Moshe-Mordechai van Zuiden

Posing naked in front of the Western Wall in Jerusalem

I understand the happiness of making a living through one’s craziness, so the delight of exhibitionists who are able to shock, get publicity and make lots of money from exposing themselves. The question is, however, can society tolerate this.

There are several topics involved in this news item.

But for starters, I have no tolerance for people cursing them and threatening them. Their sin does not warrant ours.

  1. A Jewish Vision on the History of Nude Posing

The nude Olympics were in the buff because that society celebrated hedonism. It is pleasant to see nude athletes. Hedonism is: the more feelings of pleasure, the better one’s life. (By the way, these were terrible cultures, with very few rich men living it up and the rest considered worthless.) Judaism tries to help us elevate pleasures so that they’ll be deeper and longer-lasting.

Classical Christianity tried to go the opposite direction, declaring holy anyone who wished to avoid all pleasures as much as possible. Sex especially became totally the work of the Satan. Nuns and priests should not even marry and the ordinary faithful should keep sex to the absolute minimum just enough to create the next generation.

Five hundred years ago, European nobles sometimes let themselves be portrayed in the nude to show their nobility. They were so pure, they had nothing to hide. This would be unthinkable in Jewish society, though King David once danced revealing himself to the delight of the city’s girls but that seems the exception that confirms the Jewish rule.

In modernity, nakedness is often seen as a sign of sophistication and progressiveness. The pendulum seems to have swung back beyond Christianity towards the old Greeks again. Jewish Law tries to protect us against the fads (and craze) of the day.

Meanwhile, Jews hold that earthly pleasures must be enjoyed as G^d’s gifts to us – within set limits. To completely refrain is offensive to the Giver and arrogant as if you stand above human needs. For public nudeness though, there is no Jewish middle ground.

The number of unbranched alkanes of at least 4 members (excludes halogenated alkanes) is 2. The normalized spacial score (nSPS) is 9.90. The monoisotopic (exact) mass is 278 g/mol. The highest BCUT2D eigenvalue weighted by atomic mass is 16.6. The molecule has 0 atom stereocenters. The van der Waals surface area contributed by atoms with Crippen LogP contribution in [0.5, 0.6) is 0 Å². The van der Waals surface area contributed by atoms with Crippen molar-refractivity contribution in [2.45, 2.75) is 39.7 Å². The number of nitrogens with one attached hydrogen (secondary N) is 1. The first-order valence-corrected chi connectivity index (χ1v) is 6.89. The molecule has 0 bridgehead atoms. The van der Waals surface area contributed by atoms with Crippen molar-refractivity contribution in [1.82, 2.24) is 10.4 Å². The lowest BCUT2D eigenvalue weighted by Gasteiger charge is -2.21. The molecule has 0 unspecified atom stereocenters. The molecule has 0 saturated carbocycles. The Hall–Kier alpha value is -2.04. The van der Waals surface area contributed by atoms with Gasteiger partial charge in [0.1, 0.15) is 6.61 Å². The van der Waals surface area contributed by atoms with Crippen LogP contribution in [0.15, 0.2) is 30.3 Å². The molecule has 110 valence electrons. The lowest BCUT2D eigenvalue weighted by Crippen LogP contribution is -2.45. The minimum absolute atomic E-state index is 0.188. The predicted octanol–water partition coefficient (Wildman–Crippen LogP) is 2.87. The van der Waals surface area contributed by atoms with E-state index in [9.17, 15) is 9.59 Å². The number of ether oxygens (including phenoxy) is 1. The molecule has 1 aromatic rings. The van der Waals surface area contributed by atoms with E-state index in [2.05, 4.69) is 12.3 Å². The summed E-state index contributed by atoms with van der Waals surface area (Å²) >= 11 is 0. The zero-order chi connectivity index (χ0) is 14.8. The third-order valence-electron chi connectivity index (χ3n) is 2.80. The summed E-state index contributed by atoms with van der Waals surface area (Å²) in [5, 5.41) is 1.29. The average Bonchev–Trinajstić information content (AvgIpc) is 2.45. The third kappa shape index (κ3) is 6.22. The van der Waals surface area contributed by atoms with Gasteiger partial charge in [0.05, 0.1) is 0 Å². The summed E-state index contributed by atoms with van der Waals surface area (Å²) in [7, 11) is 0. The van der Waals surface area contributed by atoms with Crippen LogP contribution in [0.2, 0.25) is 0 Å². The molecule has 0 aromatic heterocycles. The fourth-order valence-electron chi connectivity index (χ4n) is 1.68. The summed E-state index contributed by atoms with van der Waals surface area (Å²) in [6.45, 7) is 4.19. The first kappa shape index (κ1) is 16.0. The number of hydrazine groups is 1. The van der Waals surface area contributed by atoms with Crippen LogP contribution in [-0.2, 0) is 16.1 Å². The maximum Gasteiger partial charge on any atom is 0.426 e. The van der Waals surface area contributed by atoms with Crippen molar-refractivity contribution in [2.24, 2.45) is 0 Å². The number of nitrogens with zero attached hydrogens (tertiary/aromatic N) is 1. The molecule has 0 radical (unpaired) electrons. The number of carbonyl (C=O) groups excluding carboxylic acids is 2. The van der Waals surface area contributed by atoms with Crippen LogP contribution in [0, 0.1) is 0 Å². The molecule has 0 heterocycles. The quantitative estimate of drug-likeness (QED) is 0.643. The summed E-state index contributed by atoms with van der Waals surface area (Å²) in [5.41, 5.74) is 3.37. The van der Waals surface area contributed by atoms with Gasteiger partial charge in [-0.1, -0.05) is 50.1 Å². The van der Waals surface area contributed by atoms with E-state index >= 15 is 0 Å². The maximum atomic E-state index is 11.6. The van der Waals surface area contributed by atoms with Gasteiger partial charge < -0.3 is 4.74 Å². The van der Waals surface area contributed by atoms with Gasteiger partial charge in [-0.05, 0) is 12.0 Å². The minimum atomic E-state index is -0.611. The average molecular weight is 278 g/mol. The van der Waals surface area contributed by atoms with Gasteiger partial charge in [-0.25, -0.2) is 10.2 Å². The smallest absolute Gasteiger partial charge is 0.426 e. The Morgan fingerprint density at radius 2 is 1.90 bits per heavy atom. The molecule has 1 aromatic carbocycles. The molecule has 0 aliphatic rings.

1. Judaism has a Clear Position on Nudity

First a few introductory remarks.

Nowadays, some Orthodox Jews in their prudery seem to endeavor to imitate classical Christians, a hallmark of assimilation that they mistake for holiness. The would never use the word sex (“intimacy” is already lewd to them) as if that would be unclean. I will not go into that here.

A special case is fanatical young Jewish men refusing to look at women. It says that we should not spy on or investigate women, meaning looking at them from the corner of our eyes or checking them out, or staring at them. But simply looking (and smiling) was never forbidden.

Judaism sees sexuality as holy, rather than sinful. Boundless sex does not dirty us but insults its holiness, specialness. Sexuality should be reserved for special occasions and conditions. Therefore, Judaism does not consider overexposure of skin as filthy. Rather than degrading the person, it cheapens sexuality.

Since sex is holy and should be about two people deeply connecting and it’s not good to be alone, pornography for Judaism is out of the question. One person’s trash is another’s porn. It depreciates sexuality, the people portrayed and especially the people watching.

The Jewish Tradition has three elegant reasons to limit exposure of skin

A. Person

So, nudeness is not out because it’s filthy. There is a special reason why people should dress modestly. When we show too much flesh, most people won’t be able to see our person anymore. That’s why the rabbis won’t encourage veils. In faces we see personalities. Veils are tantalizing and counterproductive.

If you don’t want to be seen as a sex toy, maybe dress up so that people more easily can see who you are, hear what you think and connect to your soul, without being blinded by sexual fantasies when looking at your outside. (People who dressed down instead of up, still should be treated with full respect. That responsibility is on the onlooker.